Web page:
Altering the solid part of the bodice was going to be more trouble than it was worth.

The beaded belt (on LEFT) disintegrated while I carefully removed it from the skirt.
I purchased a new and improved belt (on RIGHT) 
At this point, I realized that buying the gown had been the right way to go because:

  • There were no design decisions to be made - she loved this gown and that meant we had no stress over all the little decisions that go into a design.
  • The skirt was a monster of many layers of tulle which was cut and constructed by someone else. Just cutting that would have been a pain.
  • The lace for the bodice was perfectly shaped with nice edging everywhere and glorious crystal beads in the back - sourcing these materials would have been time-consuming.
  • It was a pleasure to upgrade the materials from poly to silk in the solid part of the bodice.
  • I did have to buy a new belt, but it was more beautiful than the original, so I was fine with that, too. (source Palisades Bride)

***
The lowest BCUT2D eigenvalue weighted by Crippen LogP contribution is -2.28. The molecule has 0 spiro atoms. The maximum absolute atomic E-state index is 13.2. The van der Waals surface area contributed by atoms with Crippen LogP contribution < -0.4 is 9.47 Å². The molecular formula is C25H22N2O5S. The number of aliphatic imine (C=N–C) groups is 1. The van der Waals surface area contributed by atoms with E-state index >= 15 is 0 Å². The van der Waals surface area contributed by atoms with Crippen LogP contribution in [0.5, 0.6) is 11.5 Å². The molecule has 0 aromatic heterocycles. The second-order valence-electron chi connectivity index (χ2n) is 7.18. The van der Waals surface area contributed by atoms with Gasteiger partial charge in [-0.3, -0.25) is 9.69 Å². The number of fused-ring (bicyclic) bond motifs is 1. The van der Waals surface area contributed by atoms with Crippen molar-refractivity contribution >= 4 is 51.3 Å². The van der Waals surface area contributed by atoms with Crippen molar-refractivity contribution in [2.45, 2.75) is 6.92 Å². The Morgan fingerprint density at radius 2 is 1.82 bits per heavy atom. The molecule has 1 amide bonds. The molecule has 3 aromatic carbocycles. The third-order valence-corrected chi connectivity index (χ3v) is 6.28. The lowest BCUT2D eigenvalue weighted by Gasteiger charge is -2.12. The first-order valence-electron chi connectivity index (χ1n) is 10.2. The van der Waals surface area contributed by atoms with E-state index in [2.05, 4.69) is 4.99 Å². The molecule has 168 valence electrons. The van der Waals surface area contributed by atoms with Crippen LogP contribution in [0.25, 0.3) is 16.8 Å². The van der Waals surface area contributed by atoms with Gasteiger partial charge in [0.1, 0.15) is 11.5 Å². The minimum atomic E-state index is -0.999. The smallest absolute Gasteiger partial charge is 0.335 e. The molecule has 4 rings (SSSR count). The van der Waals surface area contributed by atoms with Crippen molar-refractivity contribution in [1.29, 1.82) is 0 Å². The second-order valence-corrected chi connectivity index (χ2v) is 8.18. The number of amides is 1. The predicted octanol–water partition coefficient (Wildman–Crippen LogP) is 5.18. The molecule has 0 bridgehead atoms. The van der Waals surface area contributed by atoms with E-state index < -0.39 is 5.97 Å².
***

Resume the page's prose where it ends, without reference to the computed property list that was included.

Next I re-drew the waistline on the lace bodice, and I put off worrying about the skirt until the bodice was correct.

I removed several buttons & loops to establish a level waistline
And next we decided to go with a corset! I remembered this idea from the wedding gown Kathryn sewed for her daughter (blog: I Made This!). Kathryn described making a very secure bustier using spiral steel boning for her daughter. The advantage here is that you define the waist measurement and it does not change. Whether the bride gains or loses a little bit, the internal structure is so strong that it will remain at the exact measurement desired. When you have so much sewing to do, you can't really leave this fitting stuff to the last minute - I can't, anyway.